Rachael Ray is a true Burger Queen. Her magazine has sponsored a Burger Bash contest (Utahn Erin Mylroie won it in 2007). The popular TV cook hosts annual Burger Bashes at the South Beach Wine and Food Festival and in New York City.
So it follows that she would come up with a burger cookbook, "The Book of Burger" (Atria, $24.99).
It's a collection of 200 recipes for burgers, sliders, side dishes, sloppies (as in Joes), hot dogs, sandwiches, sauces and toppings. These include a few burgers created by trophy-winning chefs from her Burger Bashes, such as Iron Chef Michael Symon and Bobby Flay.
Most of us think summer grilling and burgers belong together. But Ray prefers cooking hers indoors on a cast-iron skillet, with a little drizzle of "EVOO" (Ray's catchphrase for extra-virgin olive oil, for those who have somehow missed one of her shows).
"Griddles and cast-iron skillets create a delicious crust on the meat, resulting in deeply flavored burgers, while outdoor grilling can hide flavors in char and smoke," she writes. "By all means, if you like to get your char on, take my burgers for a walk outside."
She gives her recipe for RR Burger Blend, a custom-ground combination of boneless beef chuck, sirloin and brisket. But the recipes go way beyond beef, for instance, Sicilian-Style Tuna or Swordfish Burgers, Lamb Burgers topped with walnut and feta cheese sauce, Portobello Burgers with spinach pesto, Veggie Burgers made with lentils, quinoa, chickpeas and pine nuts; Buffalo Turkey Burgers, burgers and sliders topped with mac 'n' cheese, Shrimp Burgers, Jerk Burgers, Hot Sausage Burgers topped with broccoli rabe, Shepherd's Pie Knife-and-Fork Burgers, Spaghetti and Meatball Burgers, Mexican Pulled Pork Sliders, Turkey Tikka Burgers with Indian Corn, and Vietnamese-style Banh Mi Burgers.
Some of her tips:
Before you form patties, bring the meat to room temperature and pat off excess liquid using a paper towel.
When you form patties, make the center of the patty thinner than the edges, because patties plump when you cook them.
Vary your rolls — brioche, Kaiser, ciabatta and so on. She likes slicing up loaves of white bread into half-inch thick slices for patty melts.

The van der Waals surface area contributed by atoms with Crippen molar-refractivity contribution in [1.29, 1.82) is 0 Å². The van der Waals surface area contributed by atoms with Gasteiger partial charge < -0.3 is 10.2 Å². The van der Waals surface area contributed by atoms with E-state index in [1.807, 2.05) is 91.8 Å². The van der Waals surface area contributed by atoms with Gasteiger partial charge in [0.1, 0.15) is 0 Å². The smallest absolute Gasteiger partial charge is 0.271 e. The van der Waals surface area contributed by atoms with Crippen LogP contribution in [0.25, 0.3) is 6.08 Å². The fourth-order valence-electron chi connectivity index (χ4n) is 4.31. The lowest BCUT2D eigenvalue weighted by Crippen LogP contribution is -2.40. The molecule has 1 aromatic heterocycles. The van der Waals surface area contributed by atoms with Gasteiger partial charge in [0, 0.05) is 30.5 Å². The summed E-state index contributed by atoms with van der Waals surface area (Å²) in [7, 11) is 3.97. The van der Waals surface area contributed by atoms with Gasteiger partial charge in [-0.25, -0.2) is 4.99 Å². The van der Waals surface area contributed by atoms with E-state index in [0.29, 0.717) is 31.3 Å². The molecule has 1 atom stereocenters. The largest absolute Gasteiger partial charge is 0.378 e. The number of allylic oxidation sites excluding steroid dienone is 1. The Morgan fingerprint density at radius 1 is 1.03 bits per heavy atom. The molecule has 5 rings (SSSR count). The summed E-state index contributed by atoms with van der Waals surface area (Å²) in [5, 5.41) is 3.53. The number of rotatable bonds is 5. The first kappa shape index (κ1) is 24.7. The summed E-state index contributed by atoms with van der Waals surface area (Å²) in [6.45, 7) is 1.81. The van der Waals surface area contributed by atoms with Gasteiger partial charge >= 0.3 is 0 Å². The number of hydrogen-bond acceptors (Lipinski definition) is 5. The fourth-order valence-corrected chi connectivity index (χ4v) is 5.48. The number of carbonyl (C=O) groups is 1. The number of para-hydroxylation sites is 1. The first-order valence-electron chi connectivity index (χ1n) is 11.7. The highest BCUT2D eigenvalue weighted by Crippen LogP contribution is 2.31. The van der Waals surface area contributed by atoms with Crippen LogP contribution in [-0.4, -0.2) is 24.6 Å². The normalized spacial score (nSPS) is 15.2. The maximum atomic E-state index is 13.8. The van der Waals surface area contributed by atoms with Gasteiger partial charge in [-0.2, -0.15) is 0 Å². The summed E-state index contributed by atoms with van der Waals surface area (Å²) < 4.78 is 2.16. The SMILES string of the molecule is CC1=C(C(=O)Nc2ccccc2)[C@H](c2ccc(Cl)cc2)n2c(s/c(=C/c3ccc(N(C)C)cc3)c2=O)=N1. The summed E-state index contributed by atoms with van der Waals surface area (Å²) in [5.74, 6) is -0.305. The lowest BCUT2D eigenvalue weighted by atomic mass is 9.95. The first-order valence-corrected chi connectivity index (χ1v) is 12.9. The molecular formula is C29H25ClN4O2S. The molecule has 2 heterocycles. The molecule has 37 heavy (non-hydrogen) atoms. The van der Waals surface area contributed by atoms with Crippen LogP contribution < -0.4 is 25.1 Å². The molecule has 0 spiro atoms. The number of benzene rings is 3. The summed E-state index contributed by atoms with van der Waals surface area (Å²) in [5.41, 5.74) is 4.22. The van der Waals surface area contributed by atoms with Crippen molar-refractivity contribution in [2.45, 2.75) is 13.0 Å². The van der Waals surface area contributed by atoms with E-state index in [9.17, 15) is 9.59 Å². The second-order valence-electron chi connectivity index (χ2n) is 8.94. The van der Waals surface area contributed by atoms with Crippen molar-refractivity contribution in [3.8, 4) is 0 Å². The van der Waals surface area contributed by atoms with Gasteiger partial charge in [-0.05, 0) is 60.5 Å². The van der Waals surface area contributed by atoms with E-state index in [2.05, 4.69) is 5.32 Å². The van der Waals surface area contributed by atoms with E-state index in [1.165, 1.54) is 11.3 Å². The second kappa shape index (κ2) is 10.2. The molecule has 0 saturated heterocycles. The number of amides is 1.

When using ground turkey, she prefers a white and dark meat blend that's heavier on the dark meat. If you use ground turkey breast, you'll need to compensate for the leanness with moisture from vegetables or adding fats like olive oil to keep the meat from drying out.
I started thumbing through Ray's book before our family's Independence Day barbecue with thoughts of trying some of the recipes. But one challenge when you're feeding a crowd is that you need to please everyone, and I realized some of the exotic burgers would be out of the comfort zone of some guests.
So I didn't mess with my usual beef patties (although I did make them thinner in the middle, as Ray advises).
But the recipes gave me some ideas for expanding on my usual array of toppings so that people could customize their own burgers, including caramelized onions, Swiss, feta and blue cheese, sautéed mushrooms, barbecue sauces, baby spinach, bacon, salsa and guacamole. Some folks enjoyed playing with the variety, but others didn't venture out of the cheddar-sliced tomato-onion-lettuce-pickle tradition. And really, that's OK, since Ray wrote that burgers symbolize "informality, hearty appetite, good times and the inclusion of all."
In the future, I intend to use this book to expand my own horizons, one burger at a time.
Valerie Phillips is the former Deseret News food editor. She blogs at www.chewandchat.blogspot.com.